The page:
Imprisoned: July 30, 2015
Released: December 22, 2017
Outlet: Radio France Internationale
Ahmed Abba Cameroon
Ahmed Abba, a correspondent for Radio France Internationale’s (RFI) Hausa service, served 876 days in detention in Cameroon for his journalism. He was released from prison in Cameroon’s capital, Yaoundé, on December 22, 2017, Abba’s lawyer Clément Nakong, told CPJ
Abba was arrested on July 30, 2015, as he left a press briefing at the office of a local governor in Maroua, the capital of Cameroon’s far north region, according to RFI. The journalist, who was subsequently taken to Yaoundé, was denied access to a lawyer until October 19, 2015, RFI told CPJ. Officials did not take a statement from Abba until November 13, more than three months after his arrest, which is against the law, according to news reports that cited his lawyers.
RFI cited Charles Tchoungang, a lawyer for Abba, as saying that the journalist was questioned about the activities of the extremist sect Boko Haram, which has renamed itself the Islamic State in West Africa. Prosecutors said Abba did not inform authorities he had been in contact with Boko Haram. Abba pleaded not guilty on August 3, 2016.
RFI reported that Abba mostly covered refugee issues but also covered attacks carried out by Boko Haram. In a June 2016 statement RFI said Abba’s reporting is professional and called for his immediate release.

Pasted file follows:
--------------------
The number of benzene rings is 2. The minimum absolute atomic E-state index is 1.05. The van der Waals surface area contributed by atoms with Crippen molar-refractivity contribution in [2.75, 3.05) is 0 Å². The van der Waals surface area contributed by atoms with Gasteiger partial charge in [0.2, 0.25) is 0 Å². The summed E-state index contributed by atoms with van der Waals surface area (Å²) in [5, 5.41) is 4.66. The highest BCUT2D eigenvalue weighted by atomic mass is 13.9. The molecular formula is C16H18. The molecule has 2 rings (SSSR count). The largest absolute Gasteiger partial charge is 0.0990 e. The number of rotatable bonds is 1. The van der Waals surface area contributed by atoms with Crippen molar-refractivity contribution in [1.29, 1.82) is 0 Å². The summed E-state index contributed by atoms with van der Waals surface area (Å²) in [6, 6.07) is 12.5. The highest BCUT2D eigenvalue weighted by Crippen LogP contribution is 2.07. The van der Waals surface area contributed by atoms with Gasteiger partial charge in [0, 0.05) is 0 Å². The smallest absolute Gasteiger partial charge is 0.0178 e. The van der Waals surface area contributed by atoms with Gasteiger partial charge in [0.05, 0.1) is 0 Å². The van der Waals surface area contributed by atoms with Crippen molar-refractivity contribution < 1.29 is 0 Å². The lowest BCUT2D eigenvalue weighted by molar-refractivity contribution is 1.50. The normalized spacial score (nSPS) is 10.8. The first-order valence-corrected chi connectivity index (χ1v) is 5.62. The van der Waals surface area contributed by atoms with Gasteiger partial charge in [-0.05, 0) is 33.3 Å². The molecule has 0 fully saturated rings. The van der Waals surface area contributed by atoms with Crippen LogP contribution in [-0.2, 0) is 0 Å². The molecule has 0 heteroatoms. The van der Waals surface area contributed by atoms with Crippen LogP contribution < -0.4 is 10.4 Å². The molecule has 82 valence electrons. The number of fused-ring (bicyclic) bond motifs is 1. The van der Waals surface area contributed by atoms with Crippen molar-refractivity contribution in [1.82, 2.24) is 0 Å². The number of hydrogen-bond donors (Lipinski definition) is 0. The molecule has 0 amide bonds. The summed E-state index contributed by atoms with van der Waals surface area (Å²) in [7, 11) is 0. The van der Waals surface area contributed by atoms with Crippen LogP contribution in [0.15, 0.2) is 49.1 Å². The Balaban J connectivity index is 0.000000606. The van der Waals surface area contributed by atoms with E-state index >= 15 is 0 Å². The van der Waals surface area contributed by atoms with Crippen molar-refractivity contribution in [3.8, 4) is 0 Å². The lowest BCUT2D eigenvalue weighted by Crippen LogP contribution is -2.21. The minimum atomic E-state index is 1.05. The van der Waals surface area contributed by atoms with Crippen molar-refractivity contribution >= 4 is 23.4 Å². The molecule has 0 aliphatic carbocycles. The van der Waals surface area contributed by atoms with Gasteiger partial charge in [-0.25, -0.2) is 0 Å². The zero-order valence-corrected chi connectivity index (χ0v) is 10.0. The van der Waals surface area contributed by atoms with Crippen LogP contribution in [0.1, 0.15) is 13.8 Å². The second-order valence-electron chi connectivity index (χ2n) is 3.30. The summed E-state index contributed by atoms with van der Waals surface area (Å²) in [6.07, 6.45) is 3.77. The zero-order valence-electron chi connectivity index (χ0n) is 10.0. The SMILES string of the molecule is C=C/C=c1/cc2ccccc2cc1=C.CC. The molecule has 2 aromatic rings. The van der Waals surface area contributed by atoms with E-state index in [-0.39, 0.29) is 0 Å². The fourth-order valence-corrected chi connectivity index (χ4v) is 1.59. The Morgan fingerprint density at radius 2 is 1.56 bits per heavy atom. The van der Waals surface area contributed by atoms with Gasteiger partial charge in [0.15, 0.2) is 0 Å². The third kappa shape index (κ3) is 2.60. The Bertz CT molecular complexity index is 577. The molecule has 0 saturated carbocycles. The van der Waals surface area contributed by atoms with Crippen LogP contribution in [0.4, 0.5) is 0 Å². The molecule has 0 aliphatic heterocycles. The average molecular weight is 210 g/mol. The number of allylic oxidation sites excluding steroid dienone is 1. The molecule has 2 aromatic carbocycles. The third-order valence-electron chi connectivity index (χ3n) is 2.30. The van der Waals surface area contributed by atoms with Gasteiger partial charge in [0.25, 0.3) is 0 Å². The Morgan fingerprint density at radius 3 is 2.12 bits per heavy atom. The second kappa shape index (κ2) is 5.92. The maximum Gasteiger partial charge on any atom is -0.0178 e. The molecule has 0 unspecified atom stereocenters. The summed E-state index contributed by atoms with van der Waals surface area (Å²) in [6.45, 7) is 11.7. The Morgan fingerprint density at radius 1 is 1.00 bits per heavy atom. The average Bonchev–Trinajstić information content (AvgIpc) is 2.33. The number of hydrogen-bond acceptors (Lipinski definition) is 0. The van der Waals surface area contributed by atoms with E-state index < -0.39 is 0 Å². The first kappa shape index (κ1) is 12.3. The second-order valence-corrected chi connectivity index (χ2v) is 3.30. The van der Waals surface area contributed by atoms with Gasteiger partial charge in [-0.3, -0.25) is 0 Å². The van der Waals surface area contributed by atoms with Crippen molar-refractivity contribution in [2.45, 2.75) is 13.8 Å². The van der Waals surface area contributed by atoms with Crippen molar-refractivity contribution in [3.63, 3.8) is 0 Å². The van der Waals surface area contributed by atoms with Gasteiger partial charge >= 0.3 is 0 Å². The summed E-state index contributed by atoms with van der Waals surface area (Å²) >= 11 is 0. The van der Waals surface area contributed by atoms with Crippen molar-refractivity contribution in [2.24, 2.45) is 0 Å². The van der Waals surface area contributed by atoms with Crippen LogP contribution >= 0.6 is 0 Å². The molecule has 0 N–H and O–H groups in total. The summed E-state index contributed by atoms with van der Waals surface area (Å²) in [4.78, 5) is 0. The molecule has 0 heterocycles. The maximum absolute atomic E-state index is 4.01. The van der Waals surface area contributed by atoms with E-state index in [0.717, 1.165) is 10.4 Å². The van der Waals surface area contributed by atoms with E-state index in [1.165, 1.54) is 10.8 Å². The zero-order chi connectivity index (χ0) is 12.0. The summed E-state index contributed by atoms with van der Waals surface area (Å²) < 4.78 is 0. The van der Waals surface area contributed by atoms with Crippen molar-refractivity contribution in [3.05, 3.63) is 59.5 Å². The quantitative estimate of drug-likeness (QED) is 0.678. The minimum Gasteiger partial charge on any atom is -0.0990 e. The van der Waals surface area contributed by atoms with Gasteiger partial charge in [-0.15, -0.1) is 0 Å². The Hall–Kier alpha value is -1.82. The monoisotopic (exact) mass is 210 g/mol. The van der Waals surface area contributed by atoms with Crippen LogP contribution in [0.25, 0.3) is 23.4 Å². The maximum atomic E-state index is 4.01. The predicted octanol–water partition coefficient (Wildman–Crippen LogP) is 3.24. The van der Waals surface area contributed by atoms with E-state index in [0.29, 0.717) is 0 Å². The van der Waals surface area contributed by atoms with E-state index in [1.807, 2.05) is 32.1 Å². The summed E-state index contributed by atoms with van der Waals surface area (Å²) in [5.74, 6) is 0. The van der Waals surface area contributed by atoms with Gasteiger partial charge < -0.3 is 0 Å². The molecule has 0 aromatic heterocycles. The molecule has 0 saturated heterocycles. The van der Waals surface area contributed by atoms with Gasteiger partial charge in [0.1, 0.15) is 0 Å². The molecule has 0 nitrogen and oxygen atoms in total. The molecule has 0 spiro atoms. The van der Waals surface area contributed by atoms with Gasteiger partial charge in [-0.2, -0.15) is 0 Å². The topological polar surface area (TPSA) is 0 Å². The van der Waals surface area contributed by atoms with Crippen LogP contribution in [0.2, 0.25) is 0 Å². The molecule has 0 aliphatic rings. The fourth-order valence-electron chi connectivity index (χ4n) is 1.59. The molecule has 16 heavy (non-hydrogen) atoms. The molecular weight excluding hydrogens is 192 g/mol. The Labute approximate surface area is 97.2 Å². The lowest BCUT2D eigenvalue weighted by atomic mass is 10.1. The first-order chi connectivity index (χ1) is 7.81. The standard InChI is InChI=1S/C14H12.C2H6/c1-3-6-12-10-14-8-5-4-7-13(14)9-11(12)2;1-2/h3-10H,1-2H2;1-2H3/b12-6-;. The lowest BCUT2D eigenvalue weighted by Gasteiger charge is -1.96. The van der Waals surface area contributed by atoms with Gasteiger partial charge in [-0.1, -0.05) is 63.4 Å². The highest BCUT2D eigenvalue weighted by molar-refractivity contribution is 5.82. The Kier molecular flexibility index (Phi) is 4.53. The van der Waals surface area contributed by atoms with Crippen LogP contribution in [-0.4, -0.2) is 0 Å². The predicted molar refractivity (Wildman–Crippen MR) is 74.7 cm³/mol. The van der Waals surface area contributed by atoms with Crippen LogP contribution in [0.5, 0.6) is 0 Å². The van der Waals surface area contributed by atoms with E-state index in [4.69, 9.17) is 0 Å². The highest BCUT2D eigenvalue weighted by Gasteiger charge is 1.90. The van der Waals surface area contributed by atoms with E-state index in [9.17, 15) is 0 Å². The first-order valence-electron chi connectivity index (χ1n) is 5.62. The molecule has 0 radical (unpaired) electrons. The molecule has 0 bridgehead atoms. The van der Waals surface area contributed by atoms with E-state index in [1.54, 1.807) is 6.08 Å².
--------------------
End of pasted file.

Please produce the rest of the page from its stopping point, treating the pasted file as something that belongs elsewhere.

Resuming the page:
Abba, who went on trial on February 29, 2016, was initially charged with complicity in acts of terrorism and failure to denounce acts of terrorism, under the country’s 2014 anti-terrorism law, according to reports . After numerous court appearances and delays, a military tribunal on April 20, 2017, acquitted Abba of “apologizing for acts of terrorism” but convicted him of the two other terrorism-related charges.
On April 24, a military court in Cameroon sentenced Abba to 10 years in prison and ordered him to make a payment of 55 million Central African francs (US$91,133) Nakong, told CPJ. Abba immediately began appealing the sentence, Nakong said.
After a postponement on August 17, Abba was permitted to speak in his defense during an appeal court appearance on November 16, 2017, according to Nakong and media reports. Nakong told CPJ that the prosecution did not present any new witnesses or evidence.
On December 16, the night before appearing before the appeal court, Abba was honored in New York as one of CPJ’s 2017 International Press Freedom Awardees. The award will remain at the CPJ office until Abba comes to accept it in person.
Abba’s then ongoing case was also featured in CPJ’s September 2017 special report on the use of anti-terrorism legislation against journalists in Cameroon.
A military appeal court ruling on December 21 resulting in his release the following day, according to Nakong.